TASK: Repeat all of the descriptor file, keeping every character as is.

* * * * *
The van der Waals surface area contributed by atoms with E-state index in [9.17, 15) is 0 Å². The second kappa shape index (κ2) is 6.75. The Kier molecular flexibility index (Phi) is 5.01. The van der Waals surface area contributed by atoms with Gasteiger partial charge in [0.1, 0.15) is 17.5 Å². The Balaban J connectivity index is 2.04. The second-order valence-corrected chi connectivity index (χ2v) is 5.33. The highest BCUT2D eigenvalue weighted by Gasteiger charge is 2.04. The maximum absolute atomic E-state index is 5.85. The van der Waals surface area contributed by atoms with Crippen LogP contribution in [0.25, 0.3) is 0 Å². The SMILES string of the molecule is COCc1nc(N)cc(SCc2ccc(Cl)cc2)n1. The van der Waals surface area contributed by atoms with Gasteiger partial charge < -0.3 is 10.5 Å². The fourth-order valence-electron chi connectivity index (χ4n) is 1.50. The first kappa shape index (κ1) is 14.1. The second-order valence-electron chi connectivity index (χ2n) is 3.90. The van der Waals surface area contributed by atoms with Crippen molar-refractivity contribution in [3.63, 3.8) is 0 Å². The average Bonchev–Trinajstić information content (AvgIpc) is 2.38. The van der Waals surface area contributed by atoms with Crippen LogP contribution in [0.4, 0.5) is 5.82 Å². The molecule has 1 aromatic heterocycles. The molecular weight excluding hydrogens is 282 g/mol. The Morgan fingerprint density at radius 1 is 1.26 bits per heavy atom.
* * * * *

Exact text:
The van der Waals surface area contributed by atoms with E-state index in [9.17, 15) is 0 Å². The second kappa shape index (κ2) is 6.75. The Kier molecular flexibility index (Phi) is 5.01. The van der Waals surface area contributed by atoms with Gasteiger partial charge in [0.1, 0.15) is 17.5 Å². The Balaban J connectivity index is 2.04. The second-order valence-corrected chi connectivity index (χ2v) is 5.33. The highest BCUT2D eigenvalue weighted by Gasteiger charge is 2.04. The maximum absolute atomic E-state index is 5.85. The van der Waals surface area contributed by atoms with Crippen LogP contribution in [0.25, 0.3) is 0 Å². The SMILES string of the molecule is COCc1nc(N)cc(SCc2ccc(Cl)cc2)n1. The van der Waals surface area contributed by atoms with Gasteiger partial charge < -0.3 is 10.5 Å². The fourth-order valence-electron chi connectivity index (χ4n) is 1.50. The first kappa shape index (κ1) is 14.1. The second-order valence-electron chi connectivity index (χ2n) is 3.90. The van der Waals surface area contributed by atoms with Crippen molar-refractivity contribution in [3.63, 3.8) is 0 Å². The average Bonchev–Trinajstić information content (AvgIpc) is 2.38. The van der Waals surface area contributed by atoms with Crippen LogP contribution in [0.4, 0.5) is 5.82 Å². The molecule has 1 aromatic heterocycles. The molecular weight excluding hydrogens is 282 g/mol. The Morgan fingerprint density at radius 1 is 1.26 bits per heavy atom.